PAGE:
From Newfoundland to Ireland with Marconi

Winter, 1907. You live in Clifden in western Ireland, and your favorite way to spend the rare clear-skied evening (after a hard day of farming or herding or shopkeeping) is to walk up the hill to the monument.

The sunsets are gorgeous over the Atlantic ocean, and as dusk falls you can look south to see a man-made lightning show. Sparks dance over eight huge wooden masts marking a rectangle 1,000 feet long by 200 wide. The masts support 52 wires running lengthwise across the top, which fan down at one end into a single wire connected to a mysterious building. The entire apparatus is over 200 feet tall, and when the wind is right you might hear the electricity crackling.

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Mercury in the Bath

August, 2017: the sun is shining on the edge of North America, but the foghorn still cries its warning to the clouded sea. Two paired blasts per 60 seconds; a signature to identify location by sound. In the dark, you need to know which horn you’ve heard.

This is Cape Race lighthouse, which holds one of the last remaining hyper-radial Fresnel lenses ever made. Perched on the southern coast of Newfoundland, it offers the first sighting of land for ships crossing the Atlantic. Oh, and it’s got nearly 800 pounds of liquid mercury at the top.

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“Do Not Become Casual with Stressing Procedure”

February, 2021: Crouched between bushes at the top of a steep hill, listening and watching for activity.

First sighting from inside the perimeter: a huge hare, bounding between stacks of scattered concrete beams, beams left like a child’s building blocks to gradually erode and gather moss and become part of the Irish landscape.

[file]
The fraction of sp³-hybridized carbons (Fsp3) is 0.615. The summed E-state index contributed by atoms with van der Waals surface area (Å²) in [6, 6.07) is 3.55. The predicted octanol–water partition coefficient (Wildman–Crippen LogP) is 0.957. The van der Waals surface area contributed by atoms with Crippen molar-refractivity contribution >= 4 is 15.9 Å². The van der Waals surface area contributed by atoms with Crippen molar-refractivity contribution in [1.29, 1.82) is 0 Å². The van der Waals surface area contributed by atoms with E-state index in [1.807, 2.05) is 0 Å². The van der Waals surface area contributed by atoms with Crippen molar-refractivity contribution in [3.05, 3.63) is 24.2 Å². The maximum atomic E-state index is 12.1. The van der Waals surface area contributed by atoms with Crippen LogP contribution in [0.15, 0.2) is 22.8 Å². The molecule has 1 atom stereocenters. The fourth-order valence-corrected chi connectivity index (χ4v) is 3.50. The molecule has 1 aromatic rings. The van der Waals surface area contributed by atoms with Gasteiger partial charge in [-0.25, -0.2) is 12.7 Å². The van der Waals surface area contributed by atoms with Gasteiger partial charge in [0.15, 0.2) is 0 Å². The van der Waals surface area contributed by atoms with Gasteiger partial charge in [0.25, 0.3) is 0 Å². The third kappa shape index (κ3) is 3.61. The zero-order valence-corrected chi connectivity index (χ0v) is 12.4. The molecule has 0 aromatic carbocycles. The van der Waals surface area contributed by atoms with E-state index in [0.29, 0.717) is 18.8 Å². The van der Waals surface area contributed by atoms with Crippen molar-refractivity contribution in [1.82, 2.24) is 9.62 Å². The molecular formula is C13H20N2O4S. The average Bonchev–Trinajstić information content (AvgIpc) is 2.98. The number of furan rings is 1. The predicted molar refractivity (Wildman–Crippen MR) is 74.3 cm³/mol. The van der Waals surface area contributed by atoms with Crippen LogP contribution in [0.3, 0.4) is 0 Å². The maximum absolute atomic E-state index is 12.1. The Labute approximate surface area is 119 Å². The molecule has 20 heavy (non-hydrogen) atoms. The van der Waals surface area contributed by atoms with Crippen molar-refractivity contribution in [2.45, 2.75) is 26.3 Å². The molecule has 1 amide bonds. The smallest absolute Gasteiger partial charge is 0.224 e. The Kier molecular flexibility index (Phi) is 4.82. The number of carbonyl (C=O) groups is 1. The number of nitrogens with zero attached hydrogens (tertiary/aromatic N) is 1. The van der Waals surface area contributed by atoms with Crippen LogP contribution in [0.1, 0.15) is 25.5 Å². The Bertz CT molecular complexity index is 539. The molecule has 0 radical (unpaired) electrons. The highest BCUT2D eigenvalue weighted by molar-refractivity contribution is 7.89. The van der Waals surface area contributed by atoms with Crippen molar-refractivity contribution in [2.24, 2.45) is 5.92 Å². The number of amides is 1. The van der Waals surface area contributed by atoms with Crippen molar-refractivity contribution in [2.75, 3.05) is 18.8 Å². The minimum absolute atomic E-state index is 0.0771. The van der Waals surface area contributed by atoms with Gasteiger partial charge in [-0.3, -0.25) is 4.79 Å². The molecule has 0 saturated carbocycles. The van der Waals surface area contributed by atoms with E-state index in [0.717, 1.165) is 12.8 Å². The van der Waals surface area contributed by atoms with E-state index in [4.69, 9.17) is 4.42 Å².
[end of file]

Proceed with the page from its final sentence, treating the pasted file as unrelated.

Alone, then. Hares aren’t known for liking human activity. We scramble down, and in.

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How to decide if you’re up for hiking Slieve League (because obviously you’re thinking about it)

Yesterday I hiked Slieve League, a.k.a. Sliabh Liag, a.k.a. some of the highest sea cliffs in Europe (located in County Donegal in Northwest Ireland). They’re three times higher than the more famous Cliffs of Moher, for those keeping score, and when you reach the top, you’re standing at the edge of a nearly 2,000-foot sheer drop to the North Atlantic. To get there, you have to drive on remote, single-track, casually-sign-posted Irish roads for several hours, and then hike for several more. In other words, this is 100% my jam. Off the beaten track? Check. Spectacular? Check. Challenging? Check. Kinda hipster, as in “I skipped the tourist attraction and went to the REAL thing instead”? Check.
BUT is it something you’d like, too? Here’s a little 10-question multiple-choice questionnaire I put together to help you decide, now that I know all the things firsthand.

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